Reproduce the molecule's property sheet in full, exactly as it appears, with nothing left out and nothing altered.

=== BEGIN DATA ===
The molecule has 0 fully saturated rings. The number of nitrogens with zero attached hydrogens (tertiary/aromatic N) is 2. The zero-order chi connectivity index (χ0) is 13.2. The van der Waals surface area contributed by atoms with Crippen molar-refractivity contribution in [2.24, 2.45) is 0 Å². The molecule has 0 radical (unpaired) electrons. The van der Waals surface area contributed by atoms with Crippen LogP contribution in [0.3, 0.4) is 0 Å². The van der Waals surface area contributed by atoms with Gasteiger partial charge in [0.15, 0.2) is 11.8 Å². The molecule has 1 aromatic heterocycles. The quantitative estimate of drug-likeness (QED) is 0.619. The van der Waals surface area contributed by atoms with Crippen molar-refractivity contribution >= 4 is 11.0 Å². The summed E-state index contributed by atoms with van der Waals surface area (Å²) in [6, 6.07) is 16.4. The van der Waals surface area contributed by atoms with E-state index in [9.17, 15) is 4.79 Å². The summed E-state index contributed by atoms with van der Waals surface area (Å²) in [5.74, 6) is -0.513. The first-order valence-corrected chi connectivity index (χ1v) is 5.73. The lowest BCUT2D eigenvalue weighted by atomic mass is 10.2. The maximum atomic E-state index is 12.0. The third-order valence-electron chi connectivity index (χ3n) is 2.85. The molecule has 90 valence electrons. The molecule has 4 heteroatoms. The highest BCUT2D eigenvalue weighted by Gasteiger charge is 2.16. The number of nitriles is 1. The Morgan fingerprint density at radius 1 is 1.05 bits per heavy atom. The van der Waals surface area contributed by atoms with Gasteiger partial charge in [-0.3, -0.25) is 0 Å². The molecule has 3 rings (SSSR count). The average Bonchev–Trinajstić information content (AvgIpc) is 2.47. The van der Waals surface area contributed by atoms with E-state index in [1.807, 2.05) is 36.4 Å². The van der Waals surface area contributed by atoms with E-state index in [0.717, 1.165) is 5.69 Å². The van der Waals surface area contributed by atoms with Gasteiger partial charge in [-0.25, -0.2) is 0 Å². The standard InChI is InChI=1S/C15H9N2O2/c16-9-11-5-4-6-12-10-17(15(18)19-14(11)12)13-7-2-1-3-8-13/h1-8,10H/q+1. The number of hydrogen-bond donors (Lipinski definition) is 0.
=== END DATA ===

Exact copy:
The molecule has 0 fully saturated rings. The number of nitrogens with zero attached hydrogens (tertiary/aromatic N) is 2. The zero-order chi connectivity index (χ0) is 13.2. The van der Waals surface area contributed by atoms with Crippen molar-refractivity contribution in [2.24, 2.45) is 0 Å². The molecule has 0 radical (unpaired) electrons. The van der Waals surface area contributed by atoms with Crippen LogP contribution in [0.3, 0.4) is 0 Å². The van der Waals surface area contributed by atoms with Gasteiger partial charge in [0.15, 0.2) is 11.8 Å². The molecule has 1 aromatic heterocycles. The quantitative estimate of drug-likeness (QED) is 0.619. The van der Waals surface area contributed by atoms with Crippen molar-refractivity contribution >= 4 is 11.0 Å². The summed E-state index contributed by atoms with van der Waals surface area (Å²) in [6, 6.07) is 16.4. The van der Waals surface area contributed by atoms with E-state index in [9.17, 15) is 4.79 Å². The summed E-state index contributed by atoms with van der Waals surface area (Å²) in [5.74, 6) is -0.513. The first-order valence-corrected chi connectivity index (χ1v) is 5.73. The lowest BCUT2D eigenvalue weighted by atomic mass is 10.2. The maximum atomic E-state index is 12.0. The third-order valence-electron chi connectivity index (χ3n) is 2.85. The molecule has 90 valence electrons. The molecule has 4 heteroatoms. The highest BCUT2D eigenvalue weighted by Gasteiger charge is 2.16. The number of nitriles is 1. The Morgan fingerprint density at radius 1 is 1.05 bits per heavy atom. The van der Waals surface area contributed by atoms with Gasteiger partial charge in [-0.3, -0.25) is 0 Å². The molecule has 3 rings (SSSR count). The average Bonchev–Trinajstić information content (AvgIpc) is 2.47. The van der Waals surface area contributed by atoms with E-state index in [1.807, 2.05) is 36.4 Å². The van der Waals surface area contributed by atoms with E-state index in [0.717, 1.165) is 5.69 Å². The van der Waals surface area contributed by atoms with Gasteiger partial charge in [-0.25, -0.2) is 0 Å². The standard InChI is InChI=1S/C15H9N2O2/c16-9-11-5-4-6-12-10-17(15(18)19-14(11)12)13-7-2-1-3-8-13/h1-8,10H/q+1. The number of hydrogen-bond donors (Lipinski definition) is 0.